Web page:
Microtones and microtonal music

Microtones are musical notes, or music intervals,  smaller than semitones. This means anything from quarter tones and onwards. (microtones, 2017) Music composed of microtones originated from the Sumerians and it is part of middle eastern music.  (microtones, 2017) The interesting thing about microtones is that for most people when they hear it, it sounds out of tune or uncomfortable. (microtones, 2017)

 There are two theories for this. The first one is that these tunes haven’t become a habit for ourselves yet, therefore, since we are not accustomed to it just yet, we don’t necessarily hate it, but we don’t love it either. (Testing a spectral model, 2016)  It’s similar to what we discussed in class about Stravinski’s music not being accepted, and even go as far as to cause chaos within the audience. Microtonal compositions have the power to arouse a disturbance within an audience as well, and personally, I have experience wanting to scream when listening to Penderecki’s threnody piece. So essentially habituation is one of the reasons why we hear something weird in microtonal music. The second reason can be explained with math. In music, there are two spectrums: the harmonic and the inharmonic. (Testing a spectral model, 2016) While the harmonic spectra are typically composed of whole numbers, the inharmonic one is composed of mostly decimals. (Testing a spectral model, 2016) Microtones are anything form ¼, ⅛… etc. therefore, music composed of microtones while being predominantly decimals and fall under the inharmonic spectra. (Testing a spectral model, 2016) An interesting fact is that humans can hear anywhere from 20 to 20,000 Hz, however, differentiating between some of the pitches can be extremely hard. (Modulation of auditory cortex, 2012) The average human does not have a perfect pitch, however, A study conducted by the Montreal neurological institute showed how 9/10  people could achieve a perfect pitch. (Modulation of auditory cortex, 2012) The experiment consisted of taking 20 individuals with no musical training and randomly assigning 10 to be a control group and 10 to musical training of repetition, to see the effects in recognizing pitches. (Modulation of auditory cortex, 2012).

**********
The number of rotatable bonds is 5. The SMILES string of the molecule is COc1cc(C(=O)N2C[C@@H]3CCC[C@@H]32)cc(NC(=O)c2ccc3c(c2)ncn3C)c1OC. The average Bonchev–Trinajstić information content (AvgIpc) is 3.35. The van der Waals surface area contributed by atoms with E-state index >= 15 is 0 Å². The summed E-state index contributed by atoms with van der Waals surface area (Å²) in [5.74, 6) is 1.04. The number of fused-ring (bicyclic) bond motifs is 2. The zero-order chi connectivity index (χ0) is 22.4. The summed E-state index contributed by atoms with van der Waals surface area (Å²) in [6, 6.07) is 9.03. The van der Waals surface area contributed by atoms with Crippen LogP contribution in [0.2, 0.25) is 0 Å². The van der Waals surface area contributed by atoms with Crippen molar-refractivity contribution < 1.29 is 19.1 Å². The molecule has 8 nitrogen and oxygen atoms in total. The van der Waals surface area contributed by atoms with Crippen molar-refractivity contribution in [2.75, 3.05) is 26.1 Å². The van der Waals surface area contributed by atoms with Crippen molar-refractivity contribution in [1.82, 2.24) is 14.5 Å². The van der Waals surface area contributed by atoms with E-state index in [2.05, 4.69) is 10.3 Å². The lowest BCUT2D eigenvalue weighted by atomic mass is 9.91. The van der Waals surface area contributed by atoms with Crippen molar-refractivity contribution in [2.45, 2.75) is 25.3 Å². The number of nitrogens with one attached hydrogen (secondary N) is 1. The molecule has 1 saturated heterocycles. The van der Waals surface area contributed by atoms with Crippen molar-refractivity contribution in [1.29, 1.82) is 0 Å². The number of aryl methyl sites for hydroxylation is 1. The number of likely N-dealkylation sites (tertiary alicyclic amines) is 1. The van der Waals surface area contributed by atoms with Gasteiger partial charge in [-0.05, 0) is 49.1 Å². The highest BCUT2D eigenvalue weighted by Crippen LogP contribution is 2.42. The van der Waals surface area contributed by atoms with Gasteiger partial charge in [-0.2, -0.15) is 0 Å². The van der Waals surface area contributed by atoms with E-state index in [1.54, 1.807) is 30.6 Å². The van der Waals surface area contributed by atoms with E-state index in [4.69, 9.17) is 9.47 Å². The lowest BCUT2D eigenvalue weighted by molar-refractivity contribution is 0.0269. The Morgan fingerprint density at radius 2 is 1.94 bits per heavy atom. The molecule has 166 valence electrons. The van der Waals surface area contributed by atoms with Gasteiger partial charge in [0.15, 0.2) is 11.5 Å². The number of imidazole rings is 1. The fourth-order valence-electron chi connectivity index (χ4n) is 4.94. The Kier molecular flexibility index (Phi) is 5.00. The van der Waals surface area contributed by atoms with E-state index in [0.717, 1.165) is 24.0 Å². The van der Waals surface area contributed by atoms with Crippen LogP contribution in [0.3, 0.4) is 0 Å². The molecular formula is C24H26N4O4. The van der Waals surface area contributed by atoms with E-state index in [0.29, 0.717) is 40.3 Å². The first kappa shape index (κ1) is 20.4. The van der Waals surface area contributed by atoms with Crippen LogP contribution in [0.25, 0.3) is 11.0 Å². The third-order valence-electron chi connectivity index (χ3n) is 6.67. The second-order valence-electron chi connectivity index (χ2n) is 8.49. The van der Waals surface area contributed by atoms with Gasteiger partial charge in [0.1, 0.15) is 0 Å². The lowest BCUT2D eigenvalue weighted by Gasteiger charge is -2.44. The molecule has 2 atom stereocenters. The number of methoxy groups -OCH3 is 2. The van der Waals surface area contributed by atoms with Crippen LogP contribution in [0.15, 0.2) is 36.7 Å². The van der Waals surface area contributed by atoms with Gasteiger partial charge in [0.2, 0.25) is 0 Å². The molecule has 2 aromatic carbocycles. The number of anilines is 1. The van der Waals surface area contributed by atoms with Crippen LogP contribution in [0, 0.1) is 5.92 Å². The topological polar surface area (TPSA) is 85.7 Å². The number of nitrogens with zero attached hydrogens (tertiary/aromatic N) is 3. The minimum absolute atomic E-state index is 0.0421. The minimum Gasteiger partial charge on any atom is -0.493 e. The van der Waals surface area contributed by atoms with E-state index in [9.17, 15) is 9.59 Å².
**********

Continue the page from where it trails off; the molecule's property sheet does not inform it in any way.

Making microtonal sounds is also not as simple or as common, in fact, most instruments have to be accommodated in order to be able to play microtones. It is also incredibly hard to sing in microtones, and not everyone can do it, but Jacob Collier can. He is an English musician that has focused on modernizing microtonal music by making covers of famous songs. Recently in 2016, he created what is known as the negative harmony, which is part of the inharmonic spectra. The negative harmony is manipulating temperament and expanded tunings to do polarity and shadows. Essentially this is going from very high notes to very low notes within short time spam.